Europe is the driving force behind trade policies that risk blocking access to many life-saving, affordable medicines for patients in developing countries. Help Doctors Without Borders/Médecins Sans Frontières on World AIDS Day to tell Europe to get its HANDS OFF our medicine!
“Millions of people in developing countries rely on affordable generic medicines to stay alive. More than 80% of the medicines used by Doctors Without Borders to treat AIDS across the developing world are produced in India. But the European Commission is now shutting off the tap of affordable medicines by attacking the production, registration, transportation and exportation of generic medicines. People who need these will be left without a lifeline.”
Millions of people in developing countries have to rely on affordable generic medicines produced in countries like India to stay alive. But the European Commission has been pushing aggressive policies that will severely restrict these life-saving medicines.
The attack is taking a number of different forms, including free trade agreements, international treaties, customs regulations. If Europe succeeds, millions of people across the developing world could see their source of affordable medicines dry up, because generic companies will no longer have the space to produce or sell them.
“What the Europeans are doing is effectively snatching the medicines out of our hands,” said Dr. Marius Müller, MSF’s Medical Coordinator in Kenya. “Because generic medicines are more affordable, we have been able to put more and more patients on AIDS medicines. This has meant a lot of hope for our patients who can work again, who can bring up their children again. But if Europe has its way and shuts off this source, we risk killing the success of what has been achieved here in the last five years.”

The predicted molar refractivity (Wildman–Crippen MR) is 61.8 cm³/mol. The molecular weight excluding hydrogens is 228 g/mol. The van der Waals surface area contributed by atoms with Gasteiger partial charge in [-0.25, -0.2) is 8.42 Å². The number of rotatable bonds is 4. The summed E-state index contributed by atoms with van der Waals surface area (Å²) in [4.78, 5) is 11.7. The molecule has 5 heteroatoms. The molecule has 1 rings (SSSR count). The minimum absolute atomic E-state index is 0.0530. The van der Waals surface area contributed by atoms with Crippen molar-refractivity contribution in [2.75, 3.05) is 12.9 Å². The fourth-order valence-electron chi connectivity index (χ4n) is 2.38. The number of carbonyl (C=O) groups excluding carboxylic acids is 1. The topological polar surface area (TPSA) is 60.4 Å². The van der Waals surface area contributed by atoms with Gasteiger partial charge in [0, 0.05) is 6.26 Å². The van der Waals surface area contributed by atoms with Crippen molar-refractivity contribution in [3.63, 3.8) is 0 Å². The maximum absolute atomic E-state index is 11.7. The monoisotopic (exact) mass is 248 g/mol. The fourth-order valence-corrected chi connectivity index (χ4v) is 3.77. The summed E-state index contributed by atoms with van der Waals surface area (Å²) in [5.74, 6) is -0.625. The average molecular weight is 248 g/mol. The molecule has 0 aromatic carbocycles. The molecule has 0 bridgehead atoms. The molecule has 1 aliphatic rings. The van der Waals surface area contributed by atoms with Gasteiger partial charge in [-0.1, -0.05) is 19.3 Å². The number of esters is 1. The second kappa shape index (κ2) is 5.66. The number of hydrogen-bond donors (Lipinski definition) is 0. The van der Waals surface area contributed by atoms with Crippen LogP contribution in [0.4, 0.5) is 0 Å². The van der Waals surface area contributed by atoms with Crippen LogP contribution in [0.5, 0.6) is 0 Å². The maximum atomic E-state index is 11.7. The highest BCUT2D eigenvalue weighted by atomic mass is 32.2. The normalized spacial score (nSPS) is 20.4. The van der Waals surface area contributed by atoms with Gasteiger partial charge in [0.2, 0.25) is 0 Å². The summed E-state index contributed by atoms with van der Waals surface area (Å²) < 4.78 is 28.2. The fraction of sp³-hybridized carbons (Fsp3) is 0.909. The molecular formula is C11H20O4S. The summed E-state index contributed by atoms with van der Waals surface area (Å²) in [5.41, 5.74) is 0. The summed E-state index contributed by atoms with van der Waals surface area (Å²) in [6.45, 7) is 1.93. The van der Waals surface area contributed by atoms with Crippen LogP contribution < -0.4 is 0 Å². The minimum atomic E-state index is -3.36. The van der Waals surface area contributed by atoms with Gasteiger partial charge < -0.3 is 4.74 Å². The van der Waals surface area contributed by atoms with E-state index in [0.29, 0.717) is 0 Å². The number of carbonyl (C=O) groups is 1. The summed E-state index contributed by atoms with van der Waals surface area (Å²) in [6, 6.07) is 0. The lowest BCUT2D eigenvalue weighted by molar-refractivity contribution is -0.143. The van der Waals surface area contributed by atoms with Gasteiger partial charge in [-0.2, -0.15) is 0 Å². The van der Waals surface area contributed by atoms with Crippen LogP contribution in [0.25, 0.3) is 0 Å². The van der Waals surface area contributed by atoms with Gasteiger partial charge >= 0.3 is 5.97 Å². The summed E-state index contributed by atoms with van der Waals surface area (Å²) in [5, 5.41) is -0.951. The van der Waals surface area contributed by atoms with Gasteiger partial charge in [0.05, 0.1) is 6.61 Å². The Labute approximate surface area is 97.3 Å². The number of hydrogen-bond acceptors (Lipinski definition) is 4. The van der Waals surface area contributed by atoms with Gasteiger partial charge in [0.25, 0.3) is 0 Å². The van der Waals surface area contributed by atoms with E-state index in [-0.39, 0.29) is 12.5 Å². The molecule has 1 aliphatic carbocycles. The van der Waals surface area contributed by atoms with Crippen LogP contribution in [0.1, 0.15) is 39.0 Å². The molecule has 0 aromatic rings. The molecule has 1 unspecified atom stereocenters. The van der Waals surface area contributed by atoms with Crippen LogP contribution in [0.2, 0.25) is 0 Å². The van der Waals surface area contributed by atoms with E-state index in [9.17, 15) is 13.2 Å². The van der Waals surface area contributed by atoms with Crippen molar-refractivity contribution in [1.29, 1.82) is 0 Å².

India: Pharmacy of the Developing World
When a drug company holds a patent on a medicine, it can prevent other companies from producing or selling the drug in a country for the duration of the patent’s term. This allows the company to charge high prices in countries where it holds patents because there are no competitors in the market, and drugs remain unaffordable.
Until recently, India did not grant patents on medicines, so local companies could produce drugs identical in quality to the original product, but at heavily reduced prices. As a result, these generic drugs manufactured in India are among the most affordable in the world – and this dynamic is saving lives!
More than 80% of the medicines MSF uses to treat its more than 160,000 patients receiving AIDS treatment come from generic producers in India. The proportion of AIDS medicines produced by Indian manufacturers is up to 90% in certain important medical needs such as medicines to treat HIV in children.